Global food systems don’t think about women. UN report calls for action

Biased power structures must be changed for more inclusive decision-making processes, the United Nations said ahead of the Food Systems Summit in September

Women farmers are disproportionately more affected by climate change and land degradation. Photo: CSE / DTE

What does a fair food system look like in times of climate crisis and pandemic?

Gender equality and food systems are closely linked. But today’s food systems – heavily affected by power imbalances and inequalities – don’t work for most women.

These power structures need to be changed for more inclusive decision-making, the United Nations noted in one of its Action Track reports ahead of the Food Systems Summit in September 2021.

He stressed the urgency to protect the livelihoods of women living in times of vulnerability. He called for social protection systems that preserve their livelihoods for move beyond the rhetoric of poverty reduction to enhance opportunities that help build assets and create wealth for them.


Women farmers are disproportionately more affected by climate change and land degradation, according to a report by the Intergovernmental Panel on Climate Change. They face high levels of obesity and are more susceptible to chronic diseases.

Indigenous women play a crucial role in eradicating hunger and malnutrition; there are 185 million indigenous women in the world. But limitations in the recognition and exercise of rights have hampered access to equitable food systems.

Youth migration during the urban transition as well as the novel coronavirus disease (COVID-19) pandemic have had impacts on the gendered nature of economic roles.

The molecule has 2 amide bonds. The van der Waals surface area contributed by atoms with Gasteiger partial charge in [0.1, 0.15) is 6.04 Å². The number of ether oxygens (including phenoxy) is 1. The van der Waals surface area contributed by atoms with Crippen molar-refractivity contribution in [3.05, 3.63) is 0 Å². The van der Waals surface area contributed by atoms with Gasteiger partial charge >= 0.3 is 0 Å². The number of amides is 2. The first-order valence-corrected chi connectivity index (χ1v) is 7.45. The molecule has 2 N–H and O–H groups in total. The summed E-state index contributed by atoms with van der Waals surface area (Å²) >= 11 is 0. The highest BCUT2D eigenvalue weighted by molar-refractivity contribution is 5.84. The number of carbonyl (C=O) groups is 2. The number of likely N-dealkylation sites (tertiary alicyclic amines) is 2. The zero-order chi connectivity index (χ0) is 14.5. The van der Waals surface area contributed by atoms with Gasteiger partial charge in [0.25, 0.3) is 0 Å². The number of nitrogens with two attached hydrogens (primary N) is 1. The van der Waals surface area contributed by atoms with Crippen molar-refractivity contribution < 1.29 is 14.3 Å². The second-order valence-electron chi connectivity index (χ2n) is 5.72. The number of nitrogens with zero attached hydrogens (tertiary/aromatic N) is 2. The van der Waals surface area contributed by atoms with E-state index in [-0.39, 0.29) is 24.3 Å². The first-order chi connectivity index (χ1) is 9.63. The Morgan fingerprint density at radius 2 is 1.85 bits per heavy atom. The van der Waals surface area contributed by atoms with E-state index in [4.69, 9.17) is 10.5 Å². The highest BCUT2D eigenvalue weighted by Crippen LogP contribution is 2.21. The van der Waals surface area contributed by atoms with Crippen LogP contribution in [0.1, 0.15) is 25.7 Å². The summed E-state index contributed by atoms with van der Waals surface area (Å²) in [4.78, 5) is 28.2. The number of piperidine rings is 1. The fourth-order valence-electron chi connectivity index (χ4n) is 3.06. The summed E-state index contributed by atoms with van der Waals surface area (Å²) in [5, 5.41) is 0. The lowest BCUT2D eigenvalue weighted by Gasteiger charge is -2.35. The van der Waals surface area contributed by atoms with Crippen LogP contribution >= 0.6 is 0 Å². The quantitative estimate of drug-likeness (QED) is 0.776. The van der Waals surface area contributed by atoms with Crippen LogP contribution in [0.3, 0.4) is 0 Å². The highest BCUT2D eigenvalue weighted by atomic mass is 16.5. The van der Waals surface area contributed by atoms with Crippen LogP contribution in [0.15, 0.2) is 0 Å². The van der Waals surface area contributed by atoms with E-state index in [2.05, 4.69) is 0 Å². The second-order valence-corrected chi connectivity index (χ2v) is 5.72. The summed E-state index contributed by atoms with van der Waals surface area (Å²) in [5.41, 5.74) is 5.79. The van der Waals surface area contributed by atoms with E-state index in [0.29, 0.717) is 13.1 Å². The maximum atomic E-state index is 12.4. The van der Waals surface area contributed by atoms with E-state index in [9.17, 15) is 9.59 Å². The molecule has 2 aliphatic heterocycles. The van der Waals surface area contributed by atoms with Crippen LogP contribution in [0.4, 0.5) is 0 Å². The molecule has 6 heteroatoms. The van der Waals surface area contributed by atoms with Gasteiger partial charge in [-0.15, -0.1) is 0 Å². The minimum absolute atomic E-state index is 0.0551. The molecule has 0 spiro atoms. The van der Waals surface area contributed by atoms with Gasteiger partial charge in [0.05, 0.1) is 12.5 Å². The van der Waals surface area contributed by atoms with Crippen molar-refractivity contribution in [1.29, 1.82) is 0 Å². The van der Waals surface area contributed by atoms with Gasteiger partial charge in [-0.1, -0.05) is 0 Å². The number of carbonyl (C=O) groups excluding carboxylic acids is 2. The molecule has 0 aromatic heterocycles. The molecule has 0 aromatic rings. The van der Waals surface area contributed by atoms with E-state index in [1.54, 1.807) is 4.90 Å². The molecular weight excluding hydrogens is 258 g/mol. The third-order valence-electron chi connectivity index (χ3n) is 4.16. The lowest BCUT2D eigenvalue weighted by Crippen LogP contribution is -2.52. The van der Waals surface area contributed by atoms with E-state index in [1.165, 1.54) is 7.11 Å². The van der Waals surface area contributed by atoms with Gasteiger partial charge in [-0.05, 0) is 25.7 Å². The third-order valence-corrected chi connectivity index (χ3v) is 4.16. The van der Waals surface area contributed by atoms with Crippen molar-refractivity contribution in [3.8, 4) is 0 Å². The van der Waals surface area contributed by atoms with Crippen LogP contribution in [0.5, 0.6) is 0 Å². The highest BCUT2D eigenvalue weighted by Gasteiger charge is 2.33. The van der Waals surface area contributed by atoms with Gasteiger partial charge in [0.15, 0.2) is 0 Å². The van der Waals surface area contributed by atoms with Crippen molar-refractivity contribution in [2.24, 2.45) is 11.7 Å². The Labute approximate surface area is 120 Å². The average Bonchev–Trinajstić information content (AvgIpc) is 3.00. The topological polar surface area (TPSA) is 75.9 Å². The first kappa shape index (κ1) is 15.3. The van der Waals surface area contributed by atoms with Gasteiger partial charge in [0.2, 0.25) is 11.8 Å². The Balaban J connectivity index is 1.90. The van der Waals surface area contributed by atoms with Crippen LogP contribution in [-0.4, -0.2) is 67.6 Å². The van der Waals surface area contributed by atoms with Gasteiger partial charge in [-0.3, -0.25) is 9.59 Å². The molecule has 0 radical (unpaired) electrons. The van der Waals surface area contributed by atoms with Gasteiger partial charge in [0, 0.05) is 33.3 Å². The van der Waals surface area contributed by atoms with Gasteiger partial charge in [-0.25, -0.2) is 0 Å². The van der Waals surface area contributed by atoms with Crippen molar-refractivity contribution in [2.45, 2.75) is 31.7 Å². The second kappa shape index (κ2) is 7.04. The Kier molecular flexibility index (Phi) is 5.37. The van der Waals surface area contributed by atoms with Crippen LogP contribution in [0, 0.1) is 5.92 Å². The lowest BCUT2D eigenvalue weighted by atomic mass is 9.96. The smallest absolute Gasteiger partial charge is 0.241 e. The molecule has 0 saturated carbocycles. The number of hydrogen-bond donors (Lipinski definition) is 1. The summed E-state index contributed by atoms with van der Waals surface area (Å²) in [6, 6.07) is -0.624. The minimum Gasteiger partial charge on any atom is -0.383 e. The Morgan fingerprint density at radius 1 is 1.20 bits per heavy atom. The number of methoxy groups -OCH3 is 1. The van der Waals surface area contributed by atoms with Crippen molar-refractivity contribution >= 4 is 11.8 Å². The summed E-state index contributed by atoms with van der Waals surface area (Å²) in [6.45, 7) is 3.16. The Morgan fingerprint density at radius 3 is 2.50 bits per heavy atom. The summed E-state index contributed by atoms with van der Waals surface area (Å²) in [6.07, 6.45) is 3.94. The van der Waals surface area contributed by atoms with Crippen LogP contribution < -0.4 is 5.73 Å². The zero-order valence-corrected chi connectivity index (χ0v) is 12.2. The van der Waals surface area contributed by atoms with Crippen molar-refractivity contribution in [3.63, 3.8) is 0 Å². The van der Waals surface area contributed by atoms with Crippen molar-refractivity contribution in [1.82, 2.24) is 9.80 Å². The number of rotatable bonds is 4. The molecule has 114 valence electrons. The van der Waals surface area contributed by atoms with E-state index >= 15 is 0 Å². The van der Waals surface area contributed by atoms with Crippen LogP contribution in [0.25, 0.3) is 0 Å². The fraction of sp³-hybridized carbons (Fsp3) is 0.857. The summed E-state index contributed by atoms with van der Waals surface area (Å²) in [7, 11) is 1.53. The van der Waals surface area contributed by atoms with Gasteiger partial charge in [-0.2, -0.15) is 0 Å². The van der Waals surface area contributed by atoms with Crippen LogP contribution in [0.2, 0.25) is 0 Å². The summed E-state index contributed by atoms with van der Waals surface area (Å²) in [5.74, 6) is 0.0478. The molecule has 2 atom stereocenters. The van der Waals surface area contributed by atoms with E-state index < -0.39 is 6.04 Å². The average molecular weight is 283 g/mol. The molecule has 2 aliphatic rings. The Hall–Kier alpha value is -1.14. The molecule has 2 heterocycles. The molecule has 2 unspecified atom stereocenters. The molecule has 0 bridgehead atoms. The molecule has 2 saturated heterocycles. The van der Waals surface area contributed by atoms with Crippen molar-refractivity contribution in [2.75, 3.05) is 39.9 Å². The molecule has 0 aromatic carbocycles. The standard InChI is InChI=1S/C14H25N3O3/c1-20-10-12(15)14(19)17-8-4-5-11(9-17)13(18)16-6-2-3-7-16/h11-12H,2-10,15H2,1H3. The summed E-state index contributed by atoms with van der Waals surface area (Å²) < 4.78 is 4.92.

Such migration has resulted in a growing gap between the location of food production and food consumption, according to the report. This may have been followed by a change in lifestyle, including eating habits.

The impacts of the COVID-19 pandemic have not been gender neutral: more women have fallen victim to heightened poverty, food insecurity, malnutrition and disease prevalence. A 2020 UN report suggested how epidemics can dramatically reduce women’s economic activities and livelihoods, increasing poverty rates and exacerbating food insecurity.

RRural women were among the most affected among the food insecure population of 821 million (as of 2017), according to an Oxfam report released in 2019. Up to 31 African countries depended on external food aid until 2019. Oxfam is a confederation of 20 independent charities focused on reducing food poverty in the world.

Rural women make up almost half of the agricultural workforce in developing countries and face discrimination. They have very few land rights, have difficulty accessing property, have no access to credit, and are engaged in unpaid work.

This lack of agency is reflected in their eating habits: they eat the least, the last and the least. Women farmers who control the resources tend to eat better quality foods.

Call for inclusive systems

Dimitra clubs in rural sub-Saharan Africa have been the engines of women’s leadership for over a decade. These groups are made up of women and men who highlight gender inequalities in households and communities.

They fight against malnutrition by shaking up food taboos, mobilize to meet environmental challenges and create a credit union to avoid getting into debt.

The UN called for more independent social systems at national and regional levels to strengthen institutional architecture and make decision-making processes related to food systems more inclusive.

He urged systems to adopt policies that remove barriers to accessing basic services, ensuring, for example, the right to food, housing and health.

The report cites the example of the German dual training system, an institutional infrastructure that paves the way for jobs and better livelihoods. It integrates school-based learning with on-the-job practice by providing theoretical training to future farmers as well as short-term courses in specific skills.

The UN has stressed that inequitable systems and structures that enable and exacerbate inequalities for workers and consumers of food systems must be dismantled and that governments, businesses and organizations must be held accountable for ensuring equitable livelihoods. .

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